Canadian coffee chain Tim Hortons has signed up to a joint venture in China that will see it open 1,500 new outlets in the world’s second largest economy over the next 10 years, parent Restaurant Brands stated on Wednesday.
Restaurant Brands, that further owns the Burger King chain, stated the Chinese restaurants will be opened under a master franchise joint venture with private equity firm Cartesian Capital Group.
“China’s population and vibrant economy represent an excellent growth opportunity for Tim Hortons in the coming years,” President Alex Macedo stated in a statement.
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Tim Hortons, that has more than 4,700 over the world, has seen sales falling over the last two years.
Tim Hortons’ move to China is clearly a natural growth of a chain searching for a new identity in new territories, says Sylvain Charlebois, professor in food distribution and policy at Halifax-based Dalhousie University.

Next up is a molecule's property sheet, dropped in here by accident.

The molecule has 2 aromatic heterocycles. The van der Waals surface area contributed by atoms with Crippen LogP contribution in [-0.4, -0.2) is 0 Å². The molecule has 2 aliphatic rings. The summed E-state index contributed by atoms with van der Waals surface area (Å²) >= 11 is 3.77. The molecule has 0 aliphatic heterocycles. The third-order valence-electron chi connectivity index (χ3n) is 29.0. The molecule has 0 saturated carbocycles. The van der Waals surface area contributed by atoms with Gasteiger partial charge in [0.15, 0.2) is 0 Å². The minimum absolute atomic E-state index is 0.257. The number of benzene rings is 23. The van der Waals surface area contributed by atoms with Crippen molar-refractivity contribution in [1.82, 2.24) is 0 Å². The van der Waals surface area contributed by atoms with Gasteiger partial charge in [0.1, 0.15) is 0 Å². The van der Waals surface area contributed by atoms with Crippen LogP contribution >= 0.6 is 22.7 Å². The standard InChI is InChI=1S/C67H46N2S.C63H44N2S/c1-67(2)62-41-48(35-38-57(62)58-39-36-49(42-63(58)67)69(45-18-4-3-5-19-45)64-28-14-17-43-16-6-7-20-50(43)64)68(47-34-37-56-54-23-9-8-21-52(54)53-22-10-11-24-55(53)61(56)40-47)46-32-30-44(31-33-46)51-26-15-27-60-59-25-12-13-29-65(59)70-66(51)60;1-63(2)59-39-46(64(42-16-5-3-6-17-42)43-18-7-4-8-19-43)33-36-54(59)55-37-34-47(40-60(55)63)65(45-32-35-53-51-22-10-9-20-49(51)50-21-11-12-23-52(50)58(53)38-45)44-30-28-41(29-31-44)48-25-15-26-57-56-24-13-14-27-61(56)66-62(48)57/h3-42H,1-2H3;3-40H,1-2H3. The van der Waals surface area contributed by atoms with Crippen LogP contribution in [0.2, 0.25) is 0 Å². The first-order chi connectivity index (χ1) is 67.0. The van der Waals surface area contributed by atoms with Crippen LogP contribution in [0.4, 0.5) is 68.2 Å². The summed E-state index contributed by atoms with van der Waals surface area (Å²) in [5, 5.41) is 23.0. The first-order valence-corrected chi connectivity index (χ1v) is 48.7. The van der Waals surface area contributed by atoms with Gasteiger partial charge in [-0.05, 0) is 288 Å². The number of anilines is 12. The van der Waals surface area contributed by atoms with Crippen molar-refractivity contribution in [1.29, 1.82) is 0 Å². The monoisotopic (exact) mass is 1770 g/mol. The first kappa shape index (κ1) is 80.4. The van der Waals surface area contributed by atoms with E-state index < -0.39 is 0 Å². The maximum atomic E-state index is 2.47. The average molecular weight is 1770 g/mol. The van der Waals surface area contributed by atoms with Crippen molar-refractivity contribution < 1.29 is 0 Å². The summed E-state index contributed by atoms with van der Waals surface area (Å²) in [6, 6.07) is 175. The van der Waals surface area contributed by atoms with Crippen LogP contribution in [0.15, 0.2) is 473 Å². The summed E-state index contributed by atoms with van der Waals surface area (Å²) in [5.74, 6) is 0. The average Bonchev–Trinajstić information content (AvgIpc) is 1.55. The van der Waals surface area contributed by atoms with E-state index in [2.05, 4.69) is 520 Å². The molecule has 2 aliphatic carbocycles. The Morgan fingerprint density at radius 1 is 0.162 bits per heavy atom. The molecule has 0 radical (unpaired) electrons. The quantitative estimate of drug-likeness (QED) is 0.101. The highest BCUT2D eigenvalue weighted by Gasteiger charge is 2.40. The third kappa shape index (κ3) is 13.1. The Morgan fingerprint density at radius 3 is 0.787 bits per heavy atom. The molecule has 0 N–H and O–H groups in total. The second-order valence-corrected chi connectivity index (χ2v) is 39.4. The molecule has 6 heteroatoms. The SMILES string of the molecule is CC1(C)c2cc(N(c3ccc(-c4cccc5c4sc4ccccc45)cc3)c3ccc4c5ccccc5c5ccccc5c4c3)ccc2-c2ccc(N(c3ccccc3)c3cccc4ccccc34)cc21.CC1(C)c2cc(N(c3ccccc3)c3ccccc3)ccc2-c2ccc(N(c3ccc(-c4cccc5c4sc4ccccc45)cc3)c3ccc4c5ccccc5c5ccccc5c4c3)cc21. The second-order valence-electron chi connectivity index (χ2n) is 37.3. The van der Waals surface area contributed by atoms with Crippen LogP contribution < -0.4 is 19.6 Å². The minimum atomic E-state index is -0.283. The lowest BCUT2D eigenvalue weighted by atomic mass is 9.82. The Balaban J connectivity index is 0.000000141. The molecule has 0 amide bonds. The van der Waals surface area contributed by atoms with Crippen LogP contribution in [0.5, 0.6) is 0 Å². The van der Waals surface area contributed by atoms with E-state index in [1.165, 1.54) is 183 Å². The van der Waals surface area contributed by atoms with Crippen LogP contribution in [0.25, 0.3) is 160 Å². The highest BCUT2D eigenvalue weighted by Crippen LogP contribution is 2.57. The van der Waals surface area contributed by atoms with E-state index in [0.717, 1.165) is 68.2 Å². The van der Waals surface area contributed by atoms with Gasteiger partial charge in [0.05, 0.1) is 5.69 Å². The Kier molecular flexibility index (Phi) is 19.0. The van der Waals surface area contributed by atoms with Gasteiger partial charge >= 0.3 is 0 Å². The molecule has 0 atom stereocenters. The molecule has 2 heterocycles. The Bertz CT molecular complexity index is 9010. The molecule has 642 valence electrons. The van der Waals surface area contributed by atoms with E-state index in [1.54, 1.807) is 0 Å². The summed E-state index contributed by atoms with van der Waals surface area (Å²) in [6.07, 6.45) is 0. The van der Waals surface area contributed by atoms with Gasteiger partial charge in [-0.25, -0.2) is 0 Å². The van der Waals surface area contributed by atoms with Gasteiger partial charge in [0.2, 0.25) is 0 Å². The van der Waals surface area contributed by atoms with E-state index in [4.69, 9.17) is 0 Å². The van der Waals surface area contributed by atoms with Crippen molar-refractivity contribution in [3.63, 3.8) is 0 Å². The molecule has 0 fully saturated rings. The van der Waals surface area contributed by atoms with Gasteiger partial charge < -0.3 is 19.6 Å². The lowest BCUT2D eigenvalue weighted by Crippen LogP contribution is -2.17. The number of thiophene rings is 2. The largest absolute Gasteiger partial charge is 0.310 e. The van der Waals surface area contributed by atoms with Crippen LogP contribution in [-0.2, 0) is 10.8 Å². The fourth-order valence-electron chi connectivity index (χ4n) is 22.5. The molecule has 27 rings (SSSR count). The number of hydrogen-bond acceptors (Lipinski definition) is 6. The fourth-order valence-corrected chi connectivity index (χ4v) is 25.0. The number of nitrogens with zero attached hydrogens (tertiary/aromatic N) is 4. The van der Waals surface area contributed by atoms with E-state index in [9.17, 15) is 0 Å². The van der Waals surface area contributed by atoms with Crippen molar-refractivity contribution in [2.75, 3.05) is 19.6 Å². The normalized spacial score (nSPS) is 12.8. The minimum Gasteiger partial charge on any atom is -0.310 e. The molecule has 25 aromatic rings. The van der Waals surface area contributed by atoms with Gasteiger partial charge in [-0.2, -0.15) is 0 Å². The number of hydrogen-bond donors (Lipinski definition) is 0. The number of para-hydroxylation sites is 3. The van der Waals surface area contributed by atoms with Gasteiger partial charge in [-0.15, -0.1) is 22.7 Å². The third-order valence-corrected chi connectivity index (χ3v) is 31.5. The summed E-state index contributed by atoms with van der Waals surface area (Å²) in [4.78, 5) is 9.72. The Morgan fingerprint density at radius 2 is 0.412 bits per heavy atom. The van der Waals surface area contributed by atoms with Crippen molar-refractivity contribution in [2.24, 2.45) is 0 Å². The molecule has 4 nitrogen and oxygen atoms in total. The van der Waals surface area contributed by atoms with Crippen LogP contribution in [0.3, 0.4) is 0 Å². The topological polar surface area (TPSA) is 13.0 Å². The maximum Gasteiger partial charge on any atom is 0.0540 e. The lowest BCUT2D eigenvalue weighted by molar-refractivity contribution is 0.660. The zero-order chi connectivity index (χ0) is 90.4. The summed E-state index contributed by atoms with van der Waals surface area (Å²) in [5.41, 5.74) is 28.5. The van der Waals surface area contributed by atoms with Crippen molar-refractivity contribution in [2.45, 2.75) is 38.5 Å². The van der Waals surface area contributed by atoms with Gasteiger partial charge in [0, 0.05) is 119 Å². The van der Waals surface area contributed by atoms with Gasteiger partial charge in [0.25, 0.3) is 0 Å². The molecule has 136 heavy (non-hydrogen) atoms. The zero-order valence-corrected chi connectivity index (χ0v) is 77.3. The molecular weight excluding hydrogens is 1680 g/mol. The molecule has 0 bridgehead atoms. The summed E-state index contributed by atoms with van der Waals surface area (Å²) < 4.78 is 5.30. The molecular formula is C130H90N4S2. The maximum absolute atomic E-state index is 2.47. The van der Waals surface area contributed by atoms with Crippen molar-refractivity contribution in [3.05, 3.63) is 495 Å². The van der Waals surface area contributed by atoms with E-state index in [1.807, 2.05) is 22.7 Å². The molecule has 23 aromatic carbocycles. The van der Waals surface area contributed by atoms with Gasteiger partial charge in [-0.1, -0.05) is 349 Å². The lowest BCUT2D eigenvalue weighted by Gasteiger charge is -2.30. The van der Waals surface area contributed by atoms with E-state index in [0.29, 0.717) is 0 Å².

“What was considered as the Republic’s favourite drink, tea, is slowly giving way to its roasty rival,” Charlebois wrote in a report, noting rival Starbucks has 2,800 stores in China.
“Tim Hortons’ legacy in Canada lies in convincing Canadians to make and consume coffee somewhere else than their home. However, in these past few years an increasing number of Caucasian Canadians are preparing coffee themselves; the trend for Asian Canadians is the opposite,” Charlebois said. “For marketers, this shift represents the golden goose. RBI understands that once a certain level of wealth is achieved, and disposable income increases, coffee-related behaviours will change.”
In April, Restaurant Brands stated it plans to spend $700 million to revamp the coffee chain, following a round of bad publicity over its management of outlets.
China is embracing cafes and switching from tea to coffee, prompting Starbucks Corp to assert in May that it aims to triple China revenue and double cafe figures to 6,000 by 2022.
Cartesian Capital Group is further already involved in Burger King’s Chinese franchise operation.
© Thomson Reuters 2018
With a file from Financial Post Staff